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ERIC Number: EJ1153257
Record Type: Journal
Publication Date: 2017
Pages: 14
Abstractor: As Provided
ISSN: ISSN-1740-8989
Professional Development in Adapted Physical Education with Graduate Web-Based Professional Learning
Sato, Takahiro; Haegele, Justin A.
Physical Education and Sport Pedagogy, v22 n6 p618-631 2017
Background: The field of adapted physical education (APE) has long struggled to overcome significant and persistent personnel shortages [Healy, S., M. E. Block, and J. Judge. 2014. "Certified Adapted Physical Educator's Perceptions of Advantages and Disadvantages of Online Teacher Development." "Palaestra" 28 (4): 14-16]. Moreover, many PE teachers are inadequately prepared to provide support and accommodations needed in self-contained and/or inclusive classrooms [Erickson, A. L., P. M. Noonan, and Z. McCall. 2012. "Effectiveness of Online Professional Development for Rural Special Educators." "Rural Special Education Quarterly" 31 (1): 22-32. doi:10.1038/vital1285]. Career long professional development in APE is limited in scope, can be ineffective or inappropriate [Armour, K. M. 2010. "The Physical Education Profession and Its Professional Responsibility … or … Why '12 Weeks Paid Holiday' Will Never Be Enough." "Physical Education and Sport Pedagogy" 15: 1-13], and is conducted as one or two day workshops. However, scholars recommend that intensive programs where participants spend several months in a cohort together can produce better results. The purpose of this study was to investigate in-service PE teachers' professional development experiences during and after online APE graduate professional learning. Participant and setting: Eight participants were purposefully selected for this study. All participants were in-service PE teachers enrolled in a state-approved online graduate APE endorsement program at a Midwestern public university in the United States. The program included two online courses (three credit hours each and 45 contact hours) titled "Introduction of APE and Practicum in APE." All students were required to complete one course each semester (15 weeks) and program completion took two semesters (30 weeks). Data collection included face-to-face interviews (during courses and follow-up), e-mail communication, and bulletin board discussion logs. Research Design: This study adopted a descriptive-qualitative methodology using an explanatory case study design [Yin, R. 2003. Case Study Research Design and Methods. 3rd ed. Thousand Oaks, CA: Sage]. Qualitative studies typically focus "in depth on relatively small samples, even a single case (n = 1), selected conveniently" ([Patton, Q. M. 2002. "Qualitative Research and Evaluation Methods." 3rd ed. Thousand Oaks, CA: Sage], 169). The main principle of the case study method is to better understand complex educational and/or social phenomena while retaining the holistic and meaningful particularities of real-life circumstances [Yin, R. 2003. "Case Study Research Design and Methods." 3rd ed. Thousand Oaks, CA: Sage]. Data Analysis: A constant comparative method [Boeije, H. R. 2010. "Analysis in Qualitative Research." London: Sage.] was used to interpret the data, and this allowed themes to emerge from the data as well as from the theoretical framework generated by researchers and peer debriefers. We defined andragogy theory concepts as overarching themes. The basic strategy of this analytical process was to do what its name implies--that is, constantly compare pieces of data. Findings: Explainable in the logic of andragogy theory [Knowles, M. S. 1989. "The Making of an Adult Educator." San Francisco, CA: Jossey-Bass], three interrelated themes emerged from the data. The first theme, role transformation, described how participants expanded their roles as physical educators, and were motivated to gain knowledge of medical conditions and intervention techniques, which could be embedded into PE lessons for students with disabilities. The second theme, "professional community development--mentorship," explained experiences where participants, during and after completion of their courses, were assigned to serve as APE resource specialists to help their PE colleagues learn to teach, assess, and evaluate students with disabilities at their school district. The last theme, "understanding the current status of PE," represented the participants' views that taking online APE professional development courses was the only opportunity to know about work conditions, APE resources, and policy of other school district.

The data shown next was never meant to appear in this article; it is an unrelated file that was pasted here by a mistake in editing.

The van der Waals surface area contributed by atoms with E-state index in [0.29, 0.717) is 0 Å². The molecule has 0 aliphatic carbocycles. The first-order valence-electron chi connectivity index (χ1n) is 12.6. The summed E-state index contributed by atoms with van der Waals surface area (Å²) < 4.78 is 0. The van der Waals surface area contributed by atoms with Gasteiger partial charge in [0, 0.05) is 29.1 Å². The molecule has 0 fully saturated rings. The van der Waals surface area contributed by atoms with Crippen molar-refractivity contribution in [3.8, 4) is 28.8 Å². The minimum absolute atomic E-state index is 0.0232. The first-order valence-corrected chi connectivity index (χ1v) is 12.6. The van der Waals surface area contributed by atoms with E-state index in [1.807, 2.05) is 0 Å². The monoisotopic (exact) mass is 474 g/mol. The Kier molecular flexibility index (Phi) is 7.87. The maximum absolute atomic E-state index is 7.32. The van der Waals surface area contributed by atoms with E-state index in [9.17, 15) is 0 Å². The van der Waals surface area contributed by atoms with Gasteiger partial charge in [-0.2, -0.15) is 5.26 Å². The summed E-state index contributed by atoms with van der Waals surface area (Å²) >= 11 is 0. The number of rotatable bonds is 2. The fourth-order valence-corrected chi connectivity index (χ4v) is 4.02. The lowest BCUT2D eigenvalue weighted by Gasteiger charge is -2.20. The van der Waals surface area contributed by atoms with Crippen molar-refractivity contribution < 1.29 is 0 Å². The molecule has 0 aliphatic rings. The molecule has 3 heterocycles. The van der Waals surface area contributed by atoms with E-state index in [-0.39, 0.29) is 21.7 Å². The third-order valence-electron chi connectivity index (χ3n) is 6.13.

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Publication Type: Journal Articles; Reports - Research
Education Level: Higher Education
Audience: N/A
Language: English
Sponsor: N/A
Authoring Institution: N/A
Grant or Contract Numbers: N/A